Prince of Peace unveils $4 million capital campaign
By SHEILA OJENDYK
GREENVILLE — Father Steven Brovey spied a thousand faces staring at him and remarked, “Who said there are no Catholics in South Carolina?”
After many months of planning, Prince of Peace unveiled a $4 million capital campaign at Greenville’s Palmetto Center on Oct. 29. Every household in the parish received an engraved invitation to the event, and people came dressed in their finest. A string quartet from the Governor’s School for the Arts played softly while parishioners socialized over hors d’ouerves before entering the exhibition hall for dinner and the presentation.
“Nobody likes worshiping in a gymnasium, and since Prince of Peace has outgrown its present church, two of the four weekend Masses are now in the Parish Activity Center. It’s time to build a new church,” Father Brovey, pastor, stated in his introduction.
A building committee was organized in January of this year, and a marketing group spun off from that. The parish of 4,800 people was able to draw upon the talents and expertise of its membership. Finance people calculated dollars, architectural and engineering people studied design possibilities, and marketing people investigated successful building campaigns by other churches. The parish sent a written survey to all parishioners in August asking them what they liked and did not like about their present church building and what they wanted to see in their new church. From these combined efforts, a master plan was developed.
Ronald E. Geyer, architect with Craig Gaulden and Davis Inc., explained the master plan with a slide presentation. Parishioners saw a layout of the parish grounds that incorporated the new church with the existing church, education building, gymnasium, and relocated parking lots. Architectural concerns included visibility, accessibility, image to the public and room for potential expansion.
Geyer emphasized, “Character is critical.” People who returned their surveys stressed the importance of a sense of community and being part of the worship process.
Father Brovey said the new church “needs to be something truly beautiful” to pass on to future generations as a symbol of faith. The new church will be 25,000 square feet in size and will be designed to seat 1,700 people. The conceptual floor plan shows seating around the altar with a central nave and includes ample gathering space, a bride’s room and a crying room. The building will be designed specifically as a church and not as a multipurpose facility like the present church. Parishioners were emphatic about wanting pews and kneelers instead of chairs, as used in the present church. Father Brovey stressed, however, that the conceptual design may need to be changed as the building process evolves.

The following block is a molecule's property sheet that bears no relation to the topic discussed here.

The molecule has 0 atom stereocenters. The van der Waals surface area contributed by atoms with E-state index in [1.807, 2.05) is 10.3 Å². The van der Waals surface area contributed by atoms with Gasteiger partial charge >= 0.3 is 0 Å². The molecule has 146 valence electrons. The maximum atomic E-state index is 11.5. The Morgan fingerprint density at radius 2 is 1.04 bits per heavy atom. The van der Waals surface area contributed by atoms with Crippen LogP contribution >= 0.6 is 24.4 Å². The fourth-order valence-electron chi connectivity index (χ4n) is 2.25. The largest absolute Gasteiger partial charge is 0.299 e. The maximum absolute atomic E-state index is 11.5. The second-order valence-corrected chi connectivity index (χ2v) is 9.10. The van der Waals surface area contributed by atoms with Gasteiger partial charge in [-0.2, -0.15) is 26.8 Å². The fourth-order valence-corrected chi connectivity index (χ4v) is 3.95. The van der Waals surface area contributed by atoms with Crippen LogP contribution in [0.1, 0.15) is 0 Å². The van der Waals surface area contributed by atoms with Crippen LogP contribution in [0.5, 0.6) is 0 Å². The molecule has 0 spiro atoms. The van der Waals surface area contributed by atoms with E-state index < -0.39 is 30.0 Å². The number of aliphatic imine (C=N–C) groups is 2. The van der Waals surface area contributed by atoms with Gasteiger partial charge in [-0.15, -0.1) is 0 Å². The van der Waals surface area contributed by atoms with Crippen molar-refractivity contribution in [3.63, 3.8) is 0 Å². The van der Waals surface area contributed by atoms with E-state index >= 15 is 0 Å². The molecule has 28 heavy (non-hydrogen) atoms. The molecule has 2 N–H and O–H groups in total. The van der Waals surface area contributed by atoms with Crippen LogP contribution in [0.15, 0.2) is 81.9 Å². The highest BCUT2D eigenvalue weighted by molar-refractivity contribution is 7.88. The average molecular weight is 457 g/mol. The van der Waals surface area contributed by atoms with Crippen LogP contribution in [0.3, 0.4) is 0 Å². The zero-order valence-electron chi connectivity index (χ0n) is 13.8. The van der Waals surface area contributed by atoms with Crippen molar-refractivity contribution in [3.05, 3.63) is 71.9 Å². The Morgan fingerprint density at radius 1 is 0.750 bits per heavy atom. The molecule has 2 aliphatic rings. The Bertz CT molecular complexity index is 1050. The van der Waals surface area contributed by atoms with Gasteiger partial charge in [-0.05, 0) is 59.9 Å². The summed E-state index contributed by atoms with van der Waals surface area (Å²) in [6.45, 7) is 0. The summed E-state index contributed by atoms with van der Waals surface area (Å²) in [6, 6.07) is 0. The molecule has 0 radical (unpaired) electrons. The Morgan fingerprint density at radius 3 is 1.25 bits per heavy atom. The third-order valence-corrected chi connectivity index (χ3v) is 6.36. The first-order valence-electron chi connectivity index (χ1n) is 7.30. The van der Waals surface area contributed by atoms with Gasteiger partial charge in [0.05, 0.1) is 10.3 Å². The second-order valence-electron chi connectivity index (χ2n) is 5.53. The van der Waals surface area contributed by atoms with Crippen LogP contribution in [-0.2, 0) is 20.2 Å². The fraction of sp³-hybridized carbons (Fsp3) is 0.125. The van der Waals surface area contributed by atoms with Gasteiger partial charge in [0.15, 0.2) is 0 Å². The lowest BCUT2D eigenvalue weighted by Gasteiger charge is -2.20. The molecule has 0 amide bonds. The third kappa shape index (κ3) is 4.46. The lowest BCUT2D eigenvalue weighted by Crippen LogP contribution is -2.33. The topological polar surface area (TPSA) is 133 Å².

John Owens, finance manager, reported that Prince of Peace now has to prove to the diocese that it can fund a new church estimated to cost about $6 million. The parish must secure $4 million in pledges above normal budgetary expenses and submit several years of financial records to the diocesan accountants. Funds raised so far are on deposit with the diocese at 4.8 percent interest. The parish would need to borrow $1.5 million from the diocese at an interest rate between 7 and 7.5 percent and would fund the remaining $500,000 from savings and interest accumulations.
The capital campaign will last three years. Parishioners may donate cash, stocks, or gifts in kind. For those choosing to pledge cash, the parish is offering the option of electronic transfer of funds.
Sue Zedek introduced a video created, written and produced for the capital campaign by members of the marketing group. “We decided to make this a home-grown project, and we are very proud of the results,” Zedek said. This video will be used when contacting parishioners who were unable to attend the Palmetto Center event.
If all goes according to plan, parishioners at Prince of Peace will celebrate Christmas of 2002 in their new church.